One by one, the pupils of Bright Little Angel Primary School rush toward a blue and white water dispenser, colourful plastic cups in hand. The dispenser, a “Purifaaya,” is one of four that stand at different corners of the school. Since this primary school in Nakawuka, Wakiso District of Uganda, lacks a canteen, this free drinking water is essential. “We emphasise the importance of drinking water because we want the pupils to get used to it,” says Basajja Kirinya, the school principal.
According to WHO, more than 800 million people around the world lack access to clean water. In Uganda, water-borne diseases remain a leading cause of infant mortality for children under age five. The World Bank’s Water and Sanitation Program notes that diarrheal diseases from poor sanitation and time spent fetching water cost the country more than $170 million every year.
Before a good Samaritan donated the Purifaaya water dispensers to the school, its pupils drank mostly boiled water. “At times, the water would still be hot by lunchtime or we would find ourselves leaving it out in the open to cool. The Purifaaya changed much of this,” says Kirinya.
The Purifaaya is manufactured in Kampala by a US-based social enterprise, Spouts of Water. Its co-founder, Kathy Ku, spent a summer in Uganda and was struck by the lack of access to safe water, so she partnered with fellow Harvard student John Kye to create the organisation in 2012. In July 2015, Uganda’s Ministry of Water and Environment determined that Purifaaya was 99.9 per cent effective and its water safe for consumption.
Unlike most other systems that provide safe water in developing countries, the Purifaaya has a ceramic filter inside the plastic dispenser made entirely with local materials: clay, sawdust and a thin layer of silver nitrate to enhance bacterial removal. This ceramic pot permits water to trickle through, maintaining its taste and scent, while trapping viruses, pollutants, and organic and inorganic materials larger than half a micron. Its gravity-based filtration process allows a flow rate of up to three litres per hour.
Spouts of Water employs 35 local workers at its factory while developing a vast network of partnerships to ensure distribution and reach everyone regardless of economic status or location. For a single family, a complete set of Purifaaya sells for Shs100,000 ($27). Spouts of Water aims to provide safe water to at least 10 million Ugandans who still lack access to it, and has started supplying neighboring Congo, too.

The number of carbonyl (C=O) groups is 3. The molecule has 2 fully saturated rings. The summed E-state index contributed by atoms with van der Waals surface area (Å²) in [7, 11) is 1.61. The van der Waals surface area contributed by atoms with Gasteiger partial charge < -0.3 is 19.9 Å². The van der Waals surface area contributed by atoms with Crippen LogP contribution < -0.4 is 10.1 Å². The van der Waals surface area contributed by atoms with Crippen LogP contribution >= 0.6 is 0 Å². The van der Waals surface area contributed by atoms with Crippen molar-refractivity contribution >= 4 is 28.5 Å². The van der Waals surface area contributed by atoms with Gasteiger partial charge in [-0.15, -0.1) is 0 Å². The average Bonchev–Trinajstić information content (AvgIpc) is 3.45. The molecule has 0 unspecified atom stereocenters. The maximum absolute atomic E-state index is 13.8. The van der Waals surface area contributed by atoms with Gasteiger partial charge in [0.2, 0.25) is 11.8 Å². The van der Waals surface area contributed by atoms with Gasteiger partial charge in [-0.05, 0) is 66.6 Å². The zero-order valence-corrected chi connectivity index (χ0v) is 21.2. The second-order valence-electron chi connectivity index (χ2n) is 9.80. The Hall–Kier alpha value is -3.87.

While all Purifaaya filters are the same size, they come in two different sized dispensers - one with a 20-litre capacity, purchased mostly by families, and another with a 65-litre capacity for companies or institutions. Since November 2015, more than 1,600 filters have been distributed to schools thanks to a partnership programme with the NGO Save the Children, ensuring safe water for roughly 30,000 students.
Annet Nakibinge, a counselor in Nakawuka, is one of 110,000 Ugandans who have gained access to clean drinking water since Spouts of Water was launched – she has been using the Purifaaya for five months. With a family of nine, she notes that boiling water every two days was both costly and time consuming. “Before we acquired the dispensers, we would boil water and strain it,” she explains. “We consume about 10 liters every two days” – or about one dollar’s worth of charcoal in a country where some 10 million people earn less than $1.25 a day.
The major sources of water in Nakibinge’s area are a well and a borehole. But with the well usually contaminated due to frequent use, people turn to the borehole for water instead, which appears clean yet often contains metallic objects and bits of rust.
Nakibinge has been instrumental in ensuring that more families in the area acquire the dispensers. She helps organise meetings where locals learn about the importance of clean water. At these meetings they receive a 15 percent discount on the purchase of a Purifaaya and can pay for it in monthly installments.